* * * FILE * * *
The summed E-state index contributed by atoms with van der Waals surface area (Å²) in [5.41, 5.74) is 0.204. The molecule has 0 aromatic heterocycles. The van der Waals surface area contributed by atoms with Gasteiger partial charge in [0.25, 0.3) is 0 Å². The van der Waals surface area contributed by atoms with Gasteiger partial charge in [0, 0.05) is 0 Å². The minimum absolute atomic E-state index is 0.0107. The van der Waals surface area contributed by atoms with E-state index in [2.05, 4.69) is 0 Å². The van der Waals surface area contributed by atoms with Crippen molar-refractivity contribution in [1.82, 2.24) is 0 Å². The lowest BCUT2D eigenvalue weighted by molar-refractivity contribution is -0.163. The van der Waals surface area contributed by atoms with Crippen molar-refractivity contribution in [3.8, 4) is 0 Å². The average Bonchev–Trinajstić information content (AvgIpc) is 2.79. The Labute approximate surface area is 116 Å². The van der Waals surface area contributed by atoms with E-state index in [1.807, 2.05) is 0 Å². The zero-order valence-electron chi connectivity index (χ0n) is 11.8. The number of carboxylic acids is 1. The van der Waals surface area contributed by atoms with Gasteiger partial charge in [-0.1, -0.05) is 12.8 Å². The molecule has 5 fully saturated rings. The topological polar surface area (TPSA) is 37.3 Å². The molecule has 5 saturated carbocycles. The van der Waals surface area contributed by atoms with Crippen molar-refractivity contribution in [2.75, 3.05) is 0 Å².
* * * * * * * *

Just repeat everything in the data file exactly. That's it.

The summed E-state index contributed by atoms with van der Waals surface area (Å²) in [5.41, 5.74) is 0.204. The molecule has 0 aromatic heterocycles. The van der Waals surface area contributed by atoms with Gasteiger partial charge in [0.25, 0.3) is 0 Å². The van der Waals surface area contributed by atoms with Gasteiger partial charge in [0, 0.05) is 0 Å². The minimum absolute atomic E-state index is 0.0107. The van der Waals surface area contributed by atoms with E-state index in [2.05, 4.69) is 0 Å². The van der Waals surface area contributed by atoms with Crippen molar-refractivity contribution in [1.82, 2.24) is 0 Å². The lowest BCUT2D eigenvalue weighted by molar-refractivity contribution is -0.163. The van der Waals surface area contributed by atoms with Crippen molar-refractivity contribution in [3.8, 4) is 0 Å². The average Bonchev–Trinajstić information content (AvgIpc) is 2.79. The Labute approximate surface area is 116 Å². The van der Waals surface area contributed by atoms with E-state index in [1.807, 2.05) is 0 Å². The zero-order valence-electron chi connectivity index (χ0n) is 11.8. The number of carboxylic acids is 1. The van der Waals surface area contributed by atoms with Gasteiger partial charge in [-0.1, -0.05) is 12.8 Å². The molecule has 5 fully saturated rings. The topological polar surface area (TPSA) is 37.3 Å². The molecule has 5 saturated carbocycles. The van der Waals surface area contributed by atoms with Crippen molar-refractivity contribution in [2.75, 3.05) is 0 Å².